Last updated: July 25. 2014 9:33PM - 1048 Views
By - tvenesky@civitasmedia.com

Pennsylvania Game Commission officer Bill Williams gives a lecture on black bears Thursday night to residents at the commission's office in Dallas. Two sessions were held to accommodate the overflow crowds.
Pennsylvania Game Commission officer Bill Williams gives a lecture on black bears Thursday night to residents at the commission's office in Dallas. Two sessions were held to accommodate the overflow crowds.
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Bats up to bat next

The Pennsylvania Game Commission will be host another educational program on Pennsylvania wildlife, this time about bats, at the Northeast Region Office in Dallas on Tuesday, Aug. 19. This program will be conducted at 7 p.m. and repeated at 8:30 p.m.

This free program will cover bat biology and behavior, ecological importance, common myths, population monitoring, and the effects of white-nose syndrome on Pennsylvania bats. A film entitled “The Race to Save Pennsylvania’s Bats” will be shown as part of this program.

“The populations of several Pennsylvania bat species have been decimated by the fungus that causes White Nose Syndrome,” explained William Williams, Information and Education Supervisor for the Game Commission’s Northeast Region. “The future of several bat species is now in peril.”

“We hope to see a good turnout for this informative and entertaining program about one of Pennsylvania’s most fascinating and misunderstood animals,” said Williams.

The Game Commission Northeast Region Office is located at 3917 Memorial Highway in Dallas. The office phone number is 570-675-1143. No reservations are required.

DALLAS - Bill Williams wasn’t planning on doing two sessions of his bear program on Thursday night, but demand dictated it.

Williams, who is the information and education supervisor for the Pennsylvania Game Commission’s Northeast Region Office, scheduled the educational program on black bears a month ago and expected to fill about two-thirds of PGC’s conference room. Instead, turnout was so high for the 7 p.m. program that Williams had to turn people away and ask them to return for an impromptu second presentation an hour later.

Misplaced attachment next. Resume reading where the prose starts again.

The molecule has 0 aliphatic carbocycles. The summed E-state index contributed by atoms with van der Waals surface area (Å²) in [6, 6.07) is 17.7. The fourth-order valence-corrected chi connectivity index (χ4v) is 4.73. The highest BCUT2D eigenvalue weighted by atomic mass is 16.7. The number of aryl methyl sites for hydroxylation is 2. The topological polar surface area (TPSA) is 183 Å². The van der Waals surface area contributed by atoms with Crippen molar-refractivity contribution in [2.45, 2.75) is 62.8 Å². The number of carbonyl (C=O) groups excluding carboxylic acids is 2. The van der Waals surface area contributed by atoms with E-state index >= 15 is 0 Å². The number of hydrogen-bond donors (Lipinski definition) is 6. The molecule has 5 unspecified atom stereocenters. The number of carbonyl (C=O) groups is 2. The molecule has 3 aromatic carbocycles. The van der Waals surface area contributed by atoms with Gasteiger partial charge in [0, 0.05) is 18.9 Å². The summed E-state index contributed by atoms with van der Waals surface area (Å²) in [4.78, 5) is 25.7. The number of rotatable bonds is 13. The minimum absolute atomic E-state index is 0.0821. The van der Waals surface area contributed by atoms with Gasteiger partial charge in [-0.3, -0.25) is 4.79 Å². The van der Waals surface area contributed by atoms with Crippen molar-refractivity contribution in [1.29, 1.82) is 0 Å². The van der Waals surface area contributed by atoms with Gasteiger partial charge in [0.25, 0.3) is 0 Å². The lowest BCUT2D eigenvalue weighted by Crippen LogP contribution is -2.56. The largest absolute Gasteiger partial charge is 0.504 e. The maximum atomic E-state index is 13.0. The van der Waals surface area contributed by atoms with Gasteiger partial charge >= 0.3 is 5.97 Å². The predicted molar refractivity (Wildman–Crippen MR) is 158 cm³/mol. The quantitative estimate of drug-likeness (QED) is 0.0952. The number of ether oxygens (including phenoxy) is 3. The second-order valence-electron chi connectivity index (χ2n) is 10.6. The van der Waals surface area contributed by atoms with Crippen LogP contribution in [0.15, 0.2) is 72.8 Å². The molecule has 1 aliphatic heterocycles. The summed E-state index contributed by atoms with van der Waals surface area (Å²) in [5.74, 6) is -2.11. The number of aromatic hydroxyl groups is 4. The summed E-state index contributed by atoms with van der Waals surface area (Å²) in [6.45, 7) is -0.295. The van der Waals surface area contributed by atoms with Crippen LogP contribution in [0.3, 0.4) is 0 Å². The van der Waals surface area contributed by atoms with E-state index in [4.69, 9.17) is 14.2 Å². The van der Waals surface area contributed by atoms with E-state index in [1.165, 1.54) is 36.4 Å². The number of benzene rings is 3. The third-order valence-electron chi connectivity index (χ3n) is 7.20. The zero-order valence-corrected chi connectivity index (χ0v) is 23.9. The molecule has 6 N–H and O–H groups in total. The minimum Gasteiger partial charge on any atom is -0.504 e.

While 80 people packed the conference room for the first program, another 60 returned for the second.

“I didn’t expect this amount of people,” Williams said. “But it is an interesting topic. People are seeing bears around their houses and hunters want to learn about their behavior, so this does engage a lot of people.”

Williams covered a wide range of bruin-related topics during the hour-long program, including behavior, ecology and management. He also used the opportunity to clear up a few myths about Pennsylvania’s bears.

Mainly, are bears dangerous?

Williams cited a study on black bear attacks in North America and said since 1900 63 people have been killed by the bruins. Forty-nine of those incidents were in Canada or Alaska, he said, and 92 percent of all the black bears that killed people were males.

That figure alone clears up one big misconception about bears, Williams said.

“It’s not sows protecting cubs. In not one case has a black bear been documented killing a person while protecting its cubs,” he said. “That’s not to say we shouldn’t respect bears and keep our space. But the sow and cub thing with black bears just doesn’t hold water.”

With many of Pennsylvania’s 16,000 bears becoming a common sight in urban and suburban areas, Williams stressed the importance of not feeding the bruins and taking steps to avoid attracting them, such as keeping garbage secured and removing bird feeders in the spring.

“We can’t send our officers out to remove a bear that’s eating out of birdfeeders,” he said.

Williams also spoke about a bear’s diet - right now they’re feasting on blueberries - and the fact that Pennsylvania’s bruins breed at an earlier age (3.2 years) and have larger average litters (three cubs, with a high of five) than any other state.

It all made for an interesting evening for those who attended, including the Boy Scouts with Troop 241 in Lehman.

Senior Patrol Leader Jacob Schall said the troop decided to come to the meeting in place of its regular meeting and he was glad they did.

“We had to wait for the second one, and it was worth it,” Schall said. “There was a lot of good information on bears that we weren’t aware of, especially with the cubs all being born in January. Just an awesome program.”

Wildlife Conservation Officer Gerald Kapral, who covers part of Luzerne County, wasn’t surprised by the high turnout because bears are a hot-button issue in the region. Kapral said bear complaints from residential areas remain high, and he hoped the program instilled some things that people can do to avoid attracting bears to their properties.

“Wildlife interactions with people are increasing every day,” Kapral said. “When a bear shows up in a backyard, people are afraid and it’s a big deal to them. If we can spend a couple of hours educating people on what they can do to keep bears out of their area, it makes our job a lot easier.”

Williams previously hosted a program on bald eagles and said more events focusing on other species are planned for this year.

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